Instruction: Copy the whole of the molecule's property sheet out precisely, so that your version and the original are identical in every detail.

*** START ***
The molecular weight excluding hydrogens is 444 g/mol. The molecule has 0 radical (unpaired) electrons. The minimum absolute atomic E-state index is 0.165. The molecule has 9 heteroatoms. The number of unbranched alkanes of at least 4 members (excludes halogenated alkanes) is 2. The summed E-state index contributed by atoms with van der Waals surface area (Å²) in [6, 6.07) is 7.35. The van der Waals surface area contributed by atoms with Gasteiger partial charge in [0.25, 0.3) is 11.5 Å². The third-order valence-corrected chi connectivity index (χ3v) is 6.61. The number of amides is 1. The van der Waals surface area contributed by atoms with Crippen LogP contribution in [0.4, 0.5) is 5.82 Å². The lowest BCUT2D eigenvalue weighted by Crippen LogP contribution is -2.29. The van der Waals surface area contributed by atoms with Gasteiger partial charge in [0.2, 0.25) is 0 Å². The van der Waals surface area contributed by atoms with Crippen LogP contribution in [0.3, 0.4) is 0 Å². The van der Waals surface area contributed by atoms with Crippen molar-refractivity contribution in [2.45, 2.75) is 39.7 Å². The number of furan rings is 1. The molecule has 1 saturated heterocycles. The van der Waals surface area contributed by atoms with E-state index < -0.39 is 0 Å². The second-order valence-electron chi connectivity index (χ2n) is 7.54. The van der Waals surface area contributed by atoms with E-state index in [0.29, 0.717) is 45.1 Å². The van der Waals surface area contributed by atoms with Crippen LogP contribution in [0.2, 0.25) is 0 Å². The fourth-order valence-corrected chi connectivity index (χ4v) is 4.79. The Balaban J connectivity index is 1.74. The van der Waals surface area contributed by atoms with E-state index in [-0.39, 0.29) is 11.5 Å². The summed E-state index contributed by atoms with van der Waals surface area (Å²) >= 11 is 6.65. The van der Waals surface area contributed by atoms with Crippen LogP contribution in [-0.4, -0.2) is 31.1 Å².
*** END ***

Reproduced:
The molecular weight excluding hydrogens is 444 g/mol. The molecule has 0 radical (unpaired) electrons. The minimum absolute atomic E-state index is 0.165. The molecule has 9 heteroatoms. The number of unbranched alkanes of at least 4 members (excludes halogenated alkanes) is 2. The summed E-state index contributed by atoms with van der Waals surface area (Å²) in [6, 6.07) is 7.35. The van der Waals surface area contributed by atoms with Gasteiger partial charge in [0.25, 0.3) is 11.5 Å². The third-order valence-corrected chi connectivity index (χ3v) is 6.61. The number of amides is 1. The van der Waals surface area contributed by atoms with Crippen LogP contribution in [0.4, 0.5) is 5.82 Å². The lowest BCUT2D eigenvalue weighted by Crippen LogP contribution is -2.29. The van der Waals surface area contributed by atoms with Gasteiger partial charge in [0.2, 0.25) is 0 Å². The van der Waals surface area contributed by atoms with Crippen LogP contribution in [0.3, 0.4) is 0 Å². The van der Waals surface area contributed by atoms with Crippen molar-refractivity contribution in [2.45, 2.75) is 39.7 Å². The number of furan rings is 1. The molecule has 1 saturated heterocycles. The van der Waals surface area contributed by atoms with E-state index < -0.39 is 0 Å². The second-order valence-electron chi connectivity index (χ2n) is 7.54. The van der Waals surface area contributed by atoms with E-state index in [0.29, 0.717) is 45.1 Å². The van der Waals surface area contributed by atoms with Crippen LogP contribution in [0.2, 0.25) is 0 Å². The fourth-order valence-corrected chi connectivity index (χ4v) is 4.79. The Balaban J connectivity index is 1.74. The van der Waals surface area contributed by atoms with E-state index in [-0.39, 0.29) is 11.5 Å². The summed E-state index contributed by atoms with van der Waals surface area (Å²) >= 11 is 6.65. The van der Waals surface area contributed by atoms with Crippen LogP contribution in [-0.4, -0.2) is 31.1 Å².